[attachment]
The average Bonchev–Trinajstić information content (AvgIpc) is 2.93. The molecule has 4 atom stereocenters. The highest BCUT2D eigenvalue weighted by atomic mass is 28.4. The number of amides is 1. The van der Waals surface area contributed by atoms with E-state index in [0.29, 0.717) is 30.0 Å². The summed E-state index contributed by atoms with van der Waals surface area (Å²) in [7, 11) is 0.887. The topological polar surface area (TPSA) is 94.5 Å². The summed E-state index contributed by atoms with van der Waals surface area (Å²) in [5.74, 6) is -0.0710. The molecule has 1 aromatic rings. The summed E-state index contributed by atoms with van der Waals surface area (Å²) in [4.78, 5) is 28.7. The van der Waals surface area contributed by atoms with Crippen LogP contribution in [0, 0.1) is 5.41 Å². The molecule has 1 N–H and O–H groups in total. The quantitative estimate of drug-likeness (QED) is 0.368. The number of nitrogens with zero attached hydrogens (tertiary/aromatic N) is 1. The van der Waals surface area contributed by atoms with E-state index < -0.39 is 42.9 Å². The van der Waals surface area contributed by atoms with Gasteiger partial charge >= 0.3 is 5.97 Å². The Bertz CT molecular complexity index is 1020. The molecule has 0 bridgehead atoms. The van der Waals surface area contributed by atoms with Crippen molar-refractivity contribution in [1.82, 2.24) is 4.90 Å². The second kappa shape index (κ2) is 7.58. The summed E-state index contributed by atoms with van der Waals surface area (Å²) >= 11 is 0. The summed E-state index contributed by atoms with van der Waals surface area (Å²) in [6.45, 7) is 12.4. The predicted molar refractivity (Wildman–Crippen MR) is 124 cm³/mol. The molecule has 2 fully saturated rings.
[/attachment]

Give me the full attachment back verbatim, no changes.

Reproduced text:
The average Bonchev–Trinajstić information content (AvgIpc) is 2.93. The molecule has 4 atom stereocenters. The highest BCUT2D eigenvalue weighted by atomic mass is 28.4. The number of amides is 1. The van der Waals surface area contributed by atoms with E-state index in [0.29, 0.717) is 30.0 Å². The summed E-state index contributed by atoms with van der Waals surface area (Å²) in [7, 11) is 0.887. The topological polar surface area (TPSA) is 94.5 Å². The summed E-state index contributed by atoms with van der Waals surface area (Å²) in [5.74, 6) is -0.0710. The molecule has 1 aromatic rings. The summed E-state index contributed by atoms with van der Waals surface area (Å²) in [4.78, 5) is 28.7. The van der Waals surface area contributed by atoms with Crippen LogP contribution in [0, 0.1) is 5.41 Å². The molecule has 1 N–H and O–H groups in total. The quantitative estimate of drug-likeness (QED) is 0.368. The number of nitrogens with zero attached hydrogens (tertiary/aromatic N) is 1. The van der Waals surface area contributed by atoms with E-state index < -0.39 is 42.9 Å². The van der Waals surface area contributed by atoms with Gasteiger partial charge >= 0.3 is 5.97 Å². The Bertz CT molecular complexity index is 1020. The molecule has 0 bridgehead atoms. The van der Waals surface area contributed by atoms with Crippen molar-refractivity contribution in [1.82, 2.24) is 4.90 Å². The second kappa shape index (κ2) is 7.58. The summed E-state index contributed by atoms with van der Waals surface area (Å²) >= 11 is 0. The summed E-state index contributed by atoms with van der Waals surface area (Å²) in [6.45, 7) is 12.4. The predicted molar refractivity (Wildman–Crippen MR) is 124 cm³/mol. The molecule has 2 fully saturated rings.